In our work with hospital workers, we were surprised to find low uptake of public benefits. Local policy makers were concerned that low-income families may not be taking full advantage of these programs, or possibly be experiencing a “benefits cliff” due to wage increases. The “benefits cliff” describes the reduction in eligibility for means-tested public supports that occurs as wages increase, which is sometimes experienced as a sudden loss of benefits and other times manifests as decreasing support that cancels out the effects of wage increases. This research will explore these concerns in-depth by completing in-depth interviews and life histories with parents earning wage increases with children 12 and under. This research is just beginning with data collection beginning in Spring 2020.
- Why do so few families of low-wage service workers utilize public benefits for which they are eligible?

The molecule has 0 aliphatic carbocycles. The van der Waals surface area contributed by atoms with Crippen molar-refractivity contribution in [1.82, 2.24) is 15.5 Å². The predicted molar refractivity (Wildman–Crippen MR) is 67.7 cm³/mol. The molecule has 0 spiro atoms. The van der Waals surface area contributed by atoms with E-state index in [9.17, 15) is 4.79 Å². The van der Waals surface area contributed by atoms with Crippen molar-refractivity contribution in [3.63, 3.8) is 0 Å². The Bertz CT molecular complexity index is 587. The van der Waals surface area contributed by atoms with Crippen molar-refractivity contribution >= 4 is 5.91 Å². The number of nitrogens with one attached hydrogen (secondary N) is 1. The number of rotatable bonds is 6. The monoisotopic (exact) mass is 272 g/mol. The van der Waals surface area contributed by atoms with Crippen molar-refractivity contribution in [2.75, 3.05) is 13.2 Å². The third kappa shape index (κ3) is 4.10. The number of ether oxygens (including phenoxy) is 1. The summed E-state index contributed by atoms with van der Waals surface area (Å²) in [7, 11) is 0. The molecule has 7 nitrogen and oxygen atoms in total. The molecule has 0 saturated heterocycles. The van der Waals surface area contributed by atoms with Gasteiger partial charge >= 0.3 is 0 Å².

- How does raising wages affect low-wage parents’ access to public benefits, and, therefore, their ability to support and provide for their young children?
- Do available benefits match what families need? In other words, why is it that families who have hardships are not eligible for benefits they obviously need?
- How do parents’ experiences differ by race/ ethnicity, gender, and other sociodemographic characteristics?
Additionally, we will collect new qualitative data for this study using semi-structured interview guides and life history calendars. In-depth interviews enable us to hear from workers about their particular experiences of negotiating the challenges they face and the changes they experience when their wages increase.